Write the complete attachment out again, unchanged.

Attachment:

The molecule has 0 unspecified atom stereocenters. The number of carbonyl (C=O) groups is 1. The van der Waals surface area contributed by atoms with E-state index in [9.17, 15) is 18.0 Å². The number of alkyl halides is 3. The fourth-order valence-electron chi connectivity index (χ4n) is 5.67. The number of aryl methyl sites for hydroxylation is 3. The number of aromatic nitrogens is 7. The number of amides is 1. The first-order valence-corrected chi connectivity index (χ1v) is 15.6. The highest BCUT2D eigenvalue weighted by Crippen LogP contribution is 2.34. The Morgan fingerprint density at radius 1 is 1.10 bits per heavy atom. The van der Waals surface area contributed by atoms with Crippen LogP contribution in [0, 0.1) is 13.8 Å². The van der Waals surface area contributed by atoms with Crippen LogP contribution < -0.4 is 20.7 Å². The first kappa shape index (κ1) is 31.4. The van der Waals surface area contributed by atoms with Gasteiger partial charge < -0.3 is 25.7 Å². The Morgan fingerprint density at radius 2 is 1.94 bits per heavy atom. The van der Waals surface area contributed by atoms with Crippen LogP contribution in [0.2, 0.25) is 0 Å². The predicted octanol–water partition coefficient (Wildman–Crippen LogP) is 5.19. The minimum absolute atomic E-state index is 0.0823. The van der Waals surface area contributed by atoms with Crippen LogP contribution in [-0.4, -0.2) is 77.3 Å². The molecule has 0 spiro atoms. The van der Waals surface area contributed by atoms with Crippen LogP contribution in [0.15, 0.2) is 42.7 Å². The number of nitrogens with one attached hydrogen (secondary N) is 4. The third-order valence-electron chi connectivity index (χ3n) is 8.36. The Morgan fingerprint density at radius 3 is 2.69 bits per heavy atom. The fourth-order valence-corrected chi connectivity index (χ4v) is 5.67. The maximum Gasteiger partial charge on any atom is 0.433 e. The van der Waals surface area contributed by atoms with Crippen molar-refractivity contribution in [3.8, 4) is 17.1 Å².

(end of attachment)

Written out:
The molecule has 0 unspecified atom stereocenters. The number of carbonyl (C=O) groups is 1. The van der Waals surface area contributed by atoms with E-state index in [9.17, 15) is 18.0 Å². The number of alkyl halides is 3. The fourth-order valence-electron chi connectivity index (χ4n) is 5.67. The number of aryl methyl sites for hydroxylation is 3. The number of aromatic nitrogens is 7. The number of amides is 1. The first-order valence-corrected chi connectivity index (χ1v) is 15.6. The highest BCUT2D eigenvalue weighted by Crippen LogP contribution is 2.34. The Morgan fingerprint density at radius 1 is 1.10 bits per heavy atom. The van der Waals surface area contributed by atoms with Crippen LogP contribution in [0, 0.1) is 13.8 Å². The van der Waals surface area contributed by atoms with Crippen LogP contribution < -0.4 is 20.7 Å². The first kappa shape index (κ1) is 31.4. The van der Waals surface area contributed by atoms with Gasteiger partial charge < -0.3 is 25.7 Å². The Morgan fingerprint density at radius 2 is 1.94 bits per heavy atom. The van der Waals surface area contributed by atoms with Crippen LogP contribution in [0.2, 0.25) is 0 Å². The predicted octanol–water partition coefficient (Wildman–Crippen LogP) is 5.19. The minimum absolute atomic E-state index is 0.0823. The van der Waals surface area contributed by atoms with Crippen LogP contribution in [-0.4, -0.2) is 77.3 Å². The molecule has 0 spiro atoms. The van der Waals surface area contributed by atoms with Crippen LogP contribution in [0.15, 0.2) is 42.7 Å². The number of nitrogens with one attached hydrogen (secondary N) is 4. The third-order valence-electron chi connectivity index (χ3n) is 8.36. The Morgan fingerprint density at radius 3 is 2.69 bits per heavy atom. The fourth-order valence-corrected chi connectivity index (χ4v) is 5.67. The maximum Gasteiger partial charge on any atom is 0.433 e. The van der Waals surface area contributed by atoms with Crippen molar-refractivity contribution in [3.8, 4) is 17.1 Å².